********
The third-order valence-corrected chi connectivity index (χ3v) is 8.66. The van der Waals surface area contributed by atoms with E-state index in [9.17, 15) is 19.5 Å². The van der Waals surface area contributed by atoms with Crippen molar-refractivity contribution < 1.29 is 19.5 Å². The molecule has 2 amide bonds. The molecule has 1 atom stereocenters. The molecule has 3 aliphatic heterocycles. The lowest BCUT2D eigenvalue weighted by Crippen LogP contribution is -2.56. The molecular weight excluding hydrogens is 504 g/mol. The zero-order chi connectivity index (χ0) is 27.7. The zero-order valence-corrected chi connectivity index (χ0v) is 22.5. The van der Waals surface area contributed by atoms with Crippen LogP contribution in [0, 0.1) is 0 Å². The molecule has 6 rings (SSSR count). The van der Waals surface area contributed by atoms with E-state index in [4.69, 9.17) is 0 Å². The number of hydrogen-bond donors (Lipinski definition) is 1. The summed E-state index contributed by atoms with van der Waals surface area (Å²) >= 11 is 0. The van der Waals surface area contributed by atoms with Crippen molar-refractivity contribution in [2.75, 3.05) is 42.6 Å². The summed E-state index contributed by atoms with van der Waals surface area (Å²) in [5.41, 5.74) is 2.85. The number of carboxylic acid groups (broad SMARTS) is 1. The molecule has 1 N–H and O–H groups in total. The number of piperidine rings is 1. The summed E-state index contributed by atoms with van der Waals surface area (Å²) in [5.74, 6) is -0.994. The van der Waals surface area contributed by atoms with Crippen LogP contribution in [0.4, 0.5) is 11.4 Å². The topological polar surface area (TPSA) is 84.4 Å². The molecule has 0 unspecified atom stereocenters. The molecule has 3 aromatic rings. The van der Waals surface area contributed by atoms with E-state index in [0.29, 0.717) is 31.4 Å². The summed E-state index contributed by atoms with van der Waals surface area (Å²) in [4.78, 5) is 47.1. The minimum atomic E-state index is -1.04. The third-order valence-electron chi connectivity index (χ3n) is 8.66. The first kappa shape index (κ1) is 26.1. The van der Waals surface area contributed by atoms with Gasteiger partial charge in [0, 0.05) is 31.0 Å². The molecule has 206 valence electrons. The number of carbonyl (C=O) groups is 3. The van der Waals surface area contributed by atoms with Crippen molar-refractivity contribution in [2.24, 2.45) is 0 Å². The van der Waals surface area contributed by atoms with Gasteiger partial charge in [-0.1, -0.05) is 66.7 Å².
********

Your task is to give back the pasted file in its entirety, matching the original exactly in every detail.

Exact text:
The third-order valence-corrected chi connectivity index (χ3v) is 8.66. The van der Waals surface area contributed by atoms with E-state index in [9.17, 15) is 19.5 Å². The van der Waals surface area contributed by atoms with Crippen molar-refractivity contribution < 1.29 is 19.5 Å². The molecule has 2 amide bonds. The molecule has 1 atom stereocenters. The molecule has 3 aliphatic heterocycles. The lowest BCUT2D eigenvalue weighted by Crippen LogP contribution is -2.56. The molecular weight excluding hydrogens is 504 g/mol. The zero-order chi connectivity index (χ0) is 27.7. The zero-order valence-corrected chi connectivity index (χ0v) is 22.5. The van der Waals surface area contributed by atoms with Crippen LogP contribution in [0, 0.1) is 0 Å². The molecule has 6 rings (SSSR count). The van der Waals surface area contributed by atoms with E-state index in [4.69, 9.17) is 0 Å². The number of hydrogen-bond donors (Lipinski definition) is 1. The summed E-state index contributed by atoms with van der Waals surface area (Å²) >= 11 is 0. The van der Waals surface area contributed by atoms with Crippen molar-refractivity contribution in [2.75, 3.05) is 42.6 Å². The summed E-state index contributed by atoms with van der Waals surface area (Å²) in [5.41, 5.74) is 2.85. The number of carboxylic acid groups (broad SMARTS) is 1. The molecule has 1 N–H and O–H groups in total. The number of piperidine rings is 1. The summed E-state index contributed by atoms with van der Waals surface area (Å²) in [5.74, 6) is -0.994. The van der Waals surface area contributed by atoms with Crippen LogP contribution in [0.4, 0.5) is 11.4 Å². The topological polar surface area (TPSA) is 84.4 Å². The molecule has 0 unspecified atom stereocenters. The molecule has 3 aromatic rings. The van der Waals surface area contributed by atoms with E-state index in [0.29, 0.717) is 31.4 Å². The summed E-state index contributed by atoms with van der Waals surface area (Å²) in [4.78, 5) is 47.1. The minimum atomic E-state index is -1.04. The third-order valence-electron chi connectivity index (χ3n) is 8.66. The first kappa shape index (κ1) is 26.1. The van der Waals surface area contributed by atoms with Gasteiger partial charge in [0, 0.05) is 31.0 Å². The molecule has 206 valence electrons. The number of carbonyl (C=O) groups is 3. The van der Waals surface area contributed by atoms with Crippen molar-refractivity contribution in [2.24, 2.45) is 0 Å². The van der Waals surface area contributed by atoms with Gasteiger partial charge in [-0.1, -0.05) is 66.7 Å².